6. Running away from trouble. Iowa State's linebacker duo of Jake Knott and A.J. Klein can shut down Oklahoma State's running game, and did so last year. Kansas did the same and OSU couldn't beat the Jayhawks convincingly through the air. Iowa State's secondary is strong, led by Jacques Washington. If ISU shuts down the running game, this could be another upset in the making.

7. Accounts receiving ... losses. Texas Tech has one of the deepest receiving units in the league, but suffered major losses this week. Bradley Marquez and Javon Bell are out for the season and tight end Jace Amaro might not play after injuring his ribs against West Virginia. Can Seth Doege and the passing game still survive those hits and move on with business as usual? They'll get a tough test this week against TCU, which leads the nation with 14 interceptions.

8. Achilles' heel ... or ankle. Last week was pretty ugly for the Mountaineers, but was it just an aberration? I'm betting yes, but they'll have to prove it against a very good, very sound Kansas State defense that was shown a way to slow this offense last week when Texas Tech stuffed WVU. Star receiver Stedman Bailey missed the second half last week with an ankle injury and is "day-to-day" this week. Will he even play? And if he does, will he be healthy? When he was out, Tech was able to shut down Tavon Austin. Can K-State do the same?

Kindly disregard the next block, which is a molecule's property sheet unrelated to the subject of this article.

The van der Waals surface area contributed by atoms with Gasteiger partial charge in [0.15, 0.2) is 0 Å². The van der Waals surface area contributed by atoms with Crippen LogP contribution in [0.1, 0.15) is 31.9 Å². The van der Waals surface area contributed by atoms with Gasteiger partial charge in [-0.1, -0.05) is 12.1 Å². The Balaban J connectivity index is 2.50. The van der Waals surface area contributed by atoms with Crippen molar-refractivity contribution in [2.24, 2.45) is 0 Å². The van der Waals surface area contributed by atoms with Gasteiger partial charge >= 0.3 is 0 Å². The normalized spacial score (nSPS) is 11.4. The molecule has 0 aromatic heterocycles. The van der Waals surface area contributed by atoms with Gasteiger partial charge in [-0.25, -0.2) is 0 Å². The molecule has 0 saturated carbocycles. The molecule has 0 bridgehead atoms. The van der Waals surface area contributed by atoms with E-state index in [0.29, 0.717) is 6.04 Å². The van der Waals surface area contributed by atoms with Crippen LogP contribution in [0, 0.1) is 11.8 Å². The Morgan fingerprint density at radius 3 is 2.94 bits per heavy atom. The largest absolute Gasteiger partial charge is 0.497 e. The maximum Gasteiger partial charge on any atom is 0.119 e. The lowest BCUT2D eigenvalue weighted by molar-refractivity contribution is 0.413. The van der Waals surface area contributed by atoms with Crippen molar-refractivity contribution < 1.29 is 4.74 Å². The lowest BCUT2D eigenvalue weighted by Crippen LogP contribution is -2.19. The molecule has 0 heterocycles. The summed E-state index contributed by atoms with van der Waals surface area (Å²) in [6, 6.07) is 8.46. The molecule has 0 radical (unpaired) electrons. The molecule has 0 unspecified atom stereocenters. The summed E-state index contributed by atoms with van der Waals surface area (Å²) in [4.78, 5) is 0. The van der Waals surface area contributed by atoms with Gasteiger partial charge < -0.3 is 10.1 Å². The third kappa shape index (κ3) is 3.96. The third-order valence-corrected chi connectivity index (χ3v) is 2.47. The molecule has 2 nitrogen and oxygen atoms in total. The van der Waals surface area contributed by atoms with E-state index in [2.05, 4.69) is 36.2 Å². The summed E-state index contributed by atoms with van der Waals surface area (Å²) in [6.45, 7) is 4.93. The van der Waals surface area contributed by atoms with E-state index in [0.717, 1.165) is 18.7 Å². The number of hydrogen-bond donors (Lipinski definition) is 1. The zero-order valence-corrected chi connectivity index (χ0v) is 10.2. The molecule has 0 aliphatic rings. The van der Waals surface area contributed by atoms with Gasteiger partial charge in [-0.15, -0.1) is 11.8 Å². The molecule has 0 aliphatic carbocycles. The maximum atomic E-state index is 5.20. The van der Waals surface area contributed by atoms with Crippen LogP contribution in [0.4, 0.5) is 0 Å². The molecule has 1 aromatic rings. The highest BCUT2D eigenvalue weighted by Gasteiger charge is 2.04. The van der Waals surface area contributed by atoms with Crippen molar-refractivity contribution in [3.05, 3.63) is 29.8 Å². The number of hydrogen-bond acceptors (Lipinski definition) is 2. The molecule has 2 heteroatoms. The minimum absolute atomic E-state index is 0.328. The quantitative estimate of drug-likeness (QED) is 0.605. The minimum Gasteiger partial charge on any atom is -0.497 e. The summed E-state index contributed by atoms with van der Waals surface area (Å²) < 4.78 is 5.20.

9. Make sure you've got your contacts in. Oklahoma suited up for the most meaningful game of its season last week against Texas. On Oct. 27, one of college football's most storied programs comes to Norman, likely without a loss on its record. This week ... it's 1-5 Kansas, which hasn't beaten an FBS team this season. Do the Sooners keep their focus and still look sharp, avoiding a letdown ahead of Notre Dame's visit?